Published : 2014-01-15 19:57
Updated : 2014-01-15 19:57
JUBA (AFP) ― At least 200 civilians including women and children drowned in a ferry accident while fleeing heavy fighting between government forces and rebels in Malakal, a northern oil city in South Sudan, the army said Tuesday.
Dozens of people who had sought refuge in the U.N. camp in the city were also injured in the fierce clashes that gripped the city Tuesday, the U.N. said.
Army spokesman Philip Aguer said the ferry disaster occurred when the overloaded boat, packed with women and children, capsized in the White Nile river.
“The reports we have are of between 200 to 300 people, including women and children. The boat was overloaded,” he said. “They all drowned. They were fleeing the fighting that broke out again in Malakal.”
Thousands of people had sought refuge in Malakal since the conflict broke out about a month ago between President Salva Kiir and his former deputy Riek Machar.
But the battle for Malakal, the main town in Upper Nile state, is now turning into one of the most bitter in the conflict.
The U.N. mission in South Sudan had reported “heavy fighting” which started near the U.N. compound in the city that now houses 20,000 people fleeing the conflict, spokesman Martin Nesirky said.
The U.N. spokesman said the two sides were “apparently using heavy machine guns and tanks.”
“Stray bullets are reported to have fallen inside the U.N. base wounding internally displaced people that sought shelter there,” and dozens of people were being treated in the camp hospital, he said.
The number of displaced who have fled to the Malakal camp has doubled in a few days, Nesirky said, adding that there are now 65,000 people in camps across South Sudan.
There are 1,000 U.N. peacekeepers and 110 police protecting civilians at the base, he said.
Aguer said the boat capsize happened on Tuesday, although local media reported that it occurred overnight Sunday.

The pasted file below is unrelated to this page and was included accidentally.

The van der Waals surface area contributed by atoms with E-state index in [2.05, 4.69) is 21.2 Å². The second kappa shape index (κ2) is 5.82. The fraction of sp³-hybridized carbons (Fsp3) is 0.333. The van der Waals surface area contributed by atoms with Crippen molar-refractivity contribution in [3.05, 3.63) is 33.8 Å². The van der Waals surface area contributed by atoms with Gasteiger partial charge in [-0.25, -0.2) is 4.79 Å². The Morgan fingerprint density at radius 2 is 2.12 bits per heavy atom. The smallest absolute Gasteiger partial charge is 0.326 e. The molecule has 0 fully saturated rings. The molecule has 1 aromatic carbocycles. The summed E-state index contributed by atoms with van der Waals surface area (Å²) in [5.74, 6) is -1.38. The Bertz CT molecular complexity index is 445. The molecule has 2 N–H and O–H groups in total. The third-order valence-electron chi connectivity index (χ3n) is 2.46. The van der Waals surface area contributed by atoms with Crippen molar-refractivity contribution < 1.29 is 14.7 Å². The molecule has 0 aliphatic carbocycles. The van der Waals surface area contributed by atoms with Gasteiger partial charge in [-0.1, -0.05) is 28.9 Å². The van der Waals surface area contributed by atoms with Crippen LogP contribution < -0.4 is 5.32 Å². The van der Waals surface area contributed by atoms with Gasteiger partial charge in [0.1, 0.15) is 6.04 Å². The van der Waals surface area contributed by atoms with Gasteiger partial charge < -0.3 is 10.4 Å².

The disaster is one of the worst single incidents to have been reported from the war-torn country since clashes began a month ago.
According to the United Nations, about 400,000 civilians have fled their homes over the past month, many of them to escape a wave of ethnic violence between members of Kiir‘s Dinka people -- the country’s largest group -- and Machar’s Nuer community.
Up to 10,000 people are believed to have been killed in the fighting, aid sources and analysts say.
The army spokesman meanwhile reported that battles were raging in several areas of the country, signaling that the government’s recapture of Bentiu, another key oil city in the north which fell last week, had failed to deal a knock-out blow to the rebels.
Rebel spokesman Lul Ruai Kong, speaking in neighbouring Ethiopia, boasted that the insurgents had “recaptured Malakal,” but there was no confirmation from the army.
More than 78,000 South Sudanese have fled to neighbouring nations since fighting began in mid-December, the U.N. refugee agency said Tuesday, the majority of them crowded into camps in Uganda.
The army reported heavy fighting south of Bor, the capital of restive Jonglei state, as the government sought to retake the town from rebels.
“We are marching on Bor, there was very heavy fighting late on Monday,”
However, he rejected rebel claims to have captured the river port of Mongalla, situated between Bor and the capital Juba.
“We are north of Mongalla, we remain in full control there,” Aguer said, while confirming more clashes -- likely to have involved army defectors -- around the town of Rajaf south of Juba.
The East African regional bloc IGAD has been brokering peace talks in neighbouring Ethiopia, and the negotiations resumed on Tuesday -- although with still little sign that a ceasefire agreement was forthcoming.
“I am suspicious of the government‘s intention as an institution because we are dealing with a tyranny,” said rebel delegate Mabior Garang.
U.N. rights chief Navi Pillay has expressed grave concern over the severe human rights violations taking place daily in South Sudan, amid reports of ethnic massacres, extra-judicial killings and the looting of aid agency property by both sides in the conflict.
South Sudan, the world’s youngest nation, won independence from Sudan in 2011 after decades of civil war.